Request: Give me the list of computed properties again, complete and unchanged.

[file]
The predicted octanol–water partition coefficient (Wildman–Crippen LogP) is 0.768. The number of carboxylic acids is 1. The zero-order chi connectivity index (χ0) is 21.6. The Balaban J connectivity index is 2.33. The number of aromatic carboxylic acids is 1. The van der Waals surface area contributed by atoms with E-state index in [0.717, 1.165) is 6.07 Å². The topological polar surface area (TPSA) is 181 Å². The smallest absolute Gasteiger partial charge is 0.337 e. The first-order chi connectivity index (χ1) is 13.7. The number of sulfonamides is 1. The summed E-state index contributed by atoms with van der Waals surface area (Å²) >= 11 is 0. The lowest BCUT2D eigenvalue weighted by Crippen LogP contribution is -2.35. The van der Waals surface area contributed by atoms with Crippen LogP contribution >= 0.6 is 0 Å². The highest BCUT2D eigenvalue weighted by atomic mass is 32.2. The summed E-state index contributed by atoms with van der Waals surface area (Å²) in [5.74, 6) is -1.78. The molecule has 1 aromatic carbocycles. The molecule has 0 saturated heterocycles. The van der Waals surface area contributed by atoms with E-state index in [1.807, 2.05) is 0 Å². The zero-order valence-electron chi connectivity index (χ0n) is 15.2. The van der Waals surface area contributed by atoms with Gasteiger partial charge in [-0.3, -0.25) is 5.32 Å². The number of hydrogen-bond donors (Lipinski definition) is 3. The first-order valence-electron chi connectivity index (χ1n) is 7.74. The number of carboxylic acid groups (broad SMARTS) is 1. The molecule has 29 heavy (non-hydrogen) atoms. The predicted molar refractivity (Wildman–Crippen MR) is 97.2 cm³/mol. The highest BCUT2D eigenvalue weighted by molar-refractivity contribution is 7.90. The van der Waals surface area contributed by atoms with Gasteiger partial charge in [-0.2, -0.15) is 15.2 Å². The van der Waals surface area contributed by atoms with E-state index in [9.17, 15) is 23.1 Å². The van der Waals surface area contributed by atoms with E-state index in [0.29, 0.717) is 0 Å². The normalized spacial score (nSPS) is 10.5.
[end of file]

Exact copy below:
The predicted octanol–water partition coefficient (Wildman–Crippen LogP) is 0.768. The number of carboxylic acids is 1. The zero-order chi connectivity index (χ0) is 21.6. The Balaban J connectivity index is 2.33. The number of aromatic carboxylic acids is 1. The van der Waals surface area contributed by atoms with E-state index in [0.717, 1.165) is 6.07 Å². The topological polar surface area (TPSA) is 181 Å². The smallest absolute Gasteiger partial charge is 0.337 e. The first-order chi connectivity index (χ1) is 13.7. The number of sulfonamides is 1. The summed E-state index contributed by atoms with van der Waals surface area (Å²) >= 11 is 0. The lowest BCUT2D eigenvalue weighted by Crippen LogP contribution is -2.35. The van der Waals surface area contributed by atoms with Crippen LogP contribution >= 0.6 is 0 Å². The highest BCUT2D eigenvalue weighted by atomic mass is 32.2. The summed E-state index contributed by atoms with van der Waals surface area (Å²) in [5.74, 6) is -1.78. The molecule has 1 aromatic carbocycles. The molecule has 0 saturated heterocycles. The van der Waals surface area contributed by atoms with E-state index in [1.807, 2.05) is 0 Å². The zero-order valence-electron chi connectivity index (χ0n) is 15.2. The van der Waals surface area contributed by atoms with Gasteiger partial charge in [-0.3, -0.25) is 5.32 Å². The number of hydrogen-bond donors (Lipinski definition) is 3. The first-order valence-electron chi connectivity index (χ1n) is 7.74. The number of carboxylic acid groups (broad SMARTS) is 1. The molecule has 29 heavy (non-hydrogen) atoms. The predicted molar refractivity (Wildman–Crippen MR) is 97.2 cm³/mol. The highest BCUT2D eigenvalue weighted by molar-refractivity contribution is 7.90. The van der Waals surface area contributed by atoms with Gasteiger partial charge in [-0.2, -0.15) is 15.2 Å². The van der Waals surface area contributed by atoms with E-state index in [9.17, 15) is 23.1 Å². The van der Waals surface area contributed by atoms with E-state index in [0.29, 0.717) is 0 Å². The normalized spacial score (nSPS) is 10.5.